Sherlock Holmes was fond of saying to Doctor Watson that someone had “vanished without a trace.” This phrase came to me about a week ago as I was walking my usual early morning route in my neighborhood. That route takes me to a Mall that extends for about five blocks and is where a yearly art fair usually installs white tents inside which artists set up and hawk their creative wares in August. Of course that event was cancelled this year because of the pandemic. Instead, in late spring, one morning I noted four or five tents set up and knew instantly that they belonged to homeless people. Within days, our park board had installed a Portapotty so people had a place to eliminate., Within a week or so, those initial tents grew into more than twenty, spread all down the narrow grassy area across from the Mall proper. My walk had always included going up one side road to the “U” at the top of the area and then down on the other side that ran alongside several old brick apartment buildings. As the homeless encampment grew, I shortened my walk and took it on the grassy Mall area, though I never felt in any danger. Usually I was there before any of the tent dwellers was awake; if someone was already out in front of their quarters, we spoke but did not have conversations.
As the size of the settlement increased, I noted that many were not living in “tents,” but had thrown together several large plastic sheets, often full of rips and holes, secured loosely to stakes or poles. Some of these structures sagged on a good day and, in early October when we had a very unexpected heavy wet snow event, collapsed into themselves from the sheer weight of wet stuff. That morning and for several more until sun melted the snow and dried the plastic sheeting, I wondered how those inside were managing since I felt pretty sure nothing so thrown together could be water-proof. Since I walked past the encampment five mornings a week, I noted the changing nature of each “tent” and had a range of feelings. The longer each person or couple stayed there, the more odds and ends began to be outside the pretend sleeping/living area. One spot had set up a dead chrysanthemum clearly retrieved from someone’s alley where it had been taken because it was no longer “fit” to adorn a front porch or patio. Several sites came to include grocery store push carts full of clothes or papers or more pieces of plastic, perhaps waiting to be used when other strips played out.. Initially I thought how “messy” the various sites were becoming, wondering why anyone would retrieve a dead flower and carry it blocks to be put outside the flimsiest of shelters. That privileged reaction morphed into one perhaps closer to reality: I began to feel that if I were homeless and forced to try and make shelter outside, then middle-class ideas of “neatness” couldn’t be applied. to me To such a person, a faded yellow plant might raise their frayed spirits more than I could possibly comprehend. So I began to let go of my judgmental reactions and just be glad the person or people inside that particular flimsy place had found anything to give color or life to their tiny bit of grassland that is all my super wealthy neighbor could offer or allow them.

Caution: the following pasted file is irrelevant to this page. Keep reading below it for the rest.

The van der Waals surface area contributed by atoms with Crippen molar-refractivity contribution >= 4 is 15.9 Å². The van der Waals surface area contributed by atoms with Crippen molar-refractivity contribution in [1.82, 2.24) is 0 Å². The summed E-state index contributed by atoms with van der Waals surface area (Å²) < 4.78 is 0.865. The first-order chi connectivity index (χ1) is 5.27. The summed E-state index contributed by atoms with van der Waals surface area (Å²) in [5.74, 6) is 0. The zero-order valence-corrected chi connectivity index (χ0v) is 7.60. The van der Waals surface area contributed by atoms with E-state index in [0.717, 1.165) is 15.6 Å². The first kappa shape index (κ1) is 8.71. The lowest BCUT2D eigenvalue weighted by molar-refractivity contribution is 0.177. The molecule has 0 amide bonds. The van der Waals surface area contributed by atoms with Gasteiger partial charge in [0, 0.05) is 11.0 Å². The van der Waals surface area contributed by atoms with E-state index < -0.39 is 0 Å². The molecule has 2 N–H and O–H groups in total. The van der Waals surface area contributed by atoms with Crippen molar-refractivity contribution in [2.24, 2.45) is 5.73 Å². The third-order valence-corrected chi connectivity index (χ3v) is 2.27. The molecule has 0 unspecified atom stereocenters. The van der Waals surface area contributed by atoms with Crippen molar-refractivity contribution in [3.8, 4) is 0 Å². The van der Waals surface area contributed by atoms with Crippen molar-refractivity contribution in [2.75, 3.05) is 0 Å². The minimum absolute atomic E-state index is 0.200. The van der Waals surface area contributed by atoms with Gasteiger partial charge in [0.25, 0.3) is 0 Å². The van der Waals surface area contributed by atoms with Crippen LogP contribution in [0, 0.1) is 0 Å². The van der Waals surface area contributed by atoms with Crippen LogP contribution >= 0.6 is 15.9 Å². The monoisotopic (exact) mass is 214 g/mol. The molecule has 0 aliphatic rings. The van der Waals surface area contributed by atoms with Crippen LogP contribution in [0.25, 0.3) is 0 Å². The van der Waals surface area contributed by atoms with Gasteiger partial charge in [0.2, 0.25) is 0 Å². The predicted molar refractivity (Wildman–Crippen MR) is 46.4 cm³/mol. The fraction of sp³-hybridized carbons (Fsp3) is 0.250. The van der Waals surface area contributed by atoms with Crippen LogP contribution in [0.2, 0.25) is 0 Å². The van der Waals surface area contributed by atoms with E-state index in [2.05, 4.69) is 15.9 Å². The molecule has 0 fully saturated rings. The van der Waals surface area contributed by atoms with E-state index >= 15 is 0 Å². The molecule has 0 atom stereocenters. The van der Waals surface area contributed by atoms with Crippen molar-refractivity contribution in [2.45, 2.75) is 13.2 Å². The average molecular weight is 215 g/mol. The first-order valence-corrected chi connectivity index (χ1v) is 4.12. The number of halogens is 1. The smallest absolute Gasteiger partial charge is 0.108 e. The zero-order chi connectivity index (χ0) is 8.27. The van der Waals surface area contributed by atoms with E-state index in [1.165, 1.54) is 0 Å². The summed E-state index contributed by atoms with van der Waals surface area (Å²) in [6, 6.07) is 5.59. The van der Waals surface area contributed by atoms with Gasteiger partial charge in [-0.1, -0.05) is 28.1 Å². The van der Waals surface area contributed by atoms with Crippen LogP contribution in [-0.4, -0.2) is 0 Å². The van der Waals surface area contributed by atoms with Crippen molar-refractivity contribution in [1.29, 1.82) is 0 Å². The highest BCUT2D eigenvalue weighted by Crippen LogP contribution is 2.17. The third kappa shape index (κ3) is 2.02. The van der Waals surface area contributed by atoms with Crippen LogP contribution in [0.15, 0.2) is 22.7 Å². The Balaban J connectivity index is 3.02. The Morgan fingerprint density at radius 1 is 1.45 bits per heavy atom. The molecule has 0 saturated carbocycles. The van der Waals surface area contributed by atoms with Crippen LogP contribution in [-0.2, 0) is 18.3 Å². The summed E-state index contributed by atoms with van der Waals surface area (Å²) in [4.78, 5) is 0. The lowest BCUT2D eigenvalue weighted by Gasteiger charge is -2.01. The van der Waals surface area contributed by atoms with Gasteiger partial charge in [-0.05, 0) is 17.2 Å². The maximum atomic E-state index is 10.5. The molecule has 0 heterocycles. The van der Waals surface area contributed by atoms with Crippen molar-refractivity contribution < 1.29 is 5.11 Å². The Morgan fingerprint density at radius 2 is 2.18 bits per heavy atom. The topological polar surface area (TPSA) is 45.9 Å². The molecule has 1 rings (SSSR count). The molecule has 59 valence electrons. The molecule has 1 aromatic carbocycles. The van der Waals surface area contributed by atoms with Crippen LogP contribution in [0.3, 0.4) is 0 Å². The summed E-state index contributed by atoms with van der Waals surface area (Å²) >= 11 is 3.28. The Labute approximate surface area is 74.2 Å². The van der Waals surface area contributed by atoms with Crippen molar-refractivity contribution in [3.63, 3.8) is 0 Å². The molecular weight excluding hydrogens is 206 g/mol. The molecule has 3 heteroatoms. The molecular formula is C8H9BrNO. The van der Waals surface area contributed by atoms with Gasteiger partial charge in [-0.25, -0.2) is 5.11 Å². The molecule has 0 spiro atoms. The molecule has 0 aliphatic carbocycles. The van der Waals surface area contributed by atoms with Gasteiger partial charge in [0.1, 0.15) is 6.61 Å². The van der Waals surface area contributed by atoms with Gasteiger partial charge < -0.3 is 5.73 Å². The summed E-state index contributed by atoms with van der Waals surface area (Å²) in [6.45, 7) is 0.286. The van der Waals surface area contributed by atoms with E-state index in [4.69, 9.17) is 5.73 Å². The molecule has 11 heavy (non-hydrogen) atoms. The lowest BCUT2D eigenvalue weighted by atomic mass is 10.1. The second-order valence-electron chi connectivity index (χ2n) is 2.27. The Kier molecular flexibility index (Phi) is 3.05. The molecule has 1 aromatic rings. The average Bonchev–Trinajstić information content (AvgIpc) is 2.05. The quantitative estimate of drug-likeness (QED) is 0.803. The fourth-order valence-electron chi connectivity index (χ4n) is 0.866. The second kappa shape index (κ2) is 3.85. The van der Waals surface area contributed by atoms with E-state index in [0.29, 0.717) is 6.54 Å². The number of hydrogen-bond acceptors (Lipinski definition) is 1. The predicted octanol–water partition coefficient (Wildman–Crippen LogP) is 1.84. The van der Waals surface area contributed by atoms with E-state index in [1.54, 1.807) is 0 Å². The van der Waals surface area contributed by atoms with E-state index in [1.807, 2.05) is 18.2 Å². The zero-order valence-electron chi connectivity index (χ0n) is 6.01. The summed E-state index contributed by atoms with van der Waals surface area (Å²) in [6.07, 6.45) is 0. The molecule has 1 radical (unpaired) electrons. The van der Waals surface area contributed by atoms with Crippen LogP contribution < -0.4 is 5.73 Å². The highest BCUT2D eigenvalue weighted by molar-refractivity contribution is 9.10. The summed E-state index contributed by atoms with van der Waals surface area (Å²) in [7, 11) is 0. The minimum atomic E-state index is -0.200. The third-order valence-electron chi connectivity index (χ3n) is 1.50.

As fall extended itself, I began to wonder when the city would ask or force these homeless individuals–mostly black–to “vacate the premises,” another often-used phrase when facing the realities of homelessness in this country. At first, I noticed that the man who lived at the end of the string of plastic houses was out one morning burning trash in front of his dwelling. Next morning, he was gone, though lots of bits and pieces of his life accumulated over about three months were visible in the grass. I wondered where he might have gone and hoped that perhaps some agency had found him better accommodations even as I suspected that were not the case. In the course of the next week or so, about a third of those living between him and the original group of tents cleared out as well and I kept wondering where they might be on a given early morning as I walked by the mostly empty space where they’d made the best places to “live” as they could. Then, after noting one morning that there were now only about seven or eight remaining tents, I came to the Mall, looked to my left to see how things were going, and found not a single sign that anyone had ever been there. Not only were the actuall people gone but the park board had gotten trash trucks to scoop up every shard of their belonging. Every large black or blue trash bin had been emptied, tidied on the outside, and replaced where it had “belonged” before the encampment happened. Anyone who had not seen this make-shift community as I had done would have no idea it had ever existed. To them, indeed, the women and men who had lived there had “vanished without a trace.” But I had seen them, morning after morning, for about eight months. They came to be part of my day in a strange and disconnected way. And now, when I walk further up the green meridian and look at bare ground where they slept and ate and talked and maybe even made love or argued or hurt each other, questions linger: Why didn’t I give them money or bring an old blanket as air got colder or leave food from the nearby grocery store where I shop often? Why didn’t I ever say more than “Hello” or “Good morning” to someone just up from their hard “bed”? And, most important of all, “Where are they now?”
Their “trace” is in my memory, nagging at me every time I walk past the Mall, haunting me until I find an action I can engage in that may help some other homeless person trying to make a life out of whatever fragments s/he can salvage from the largesse all around them.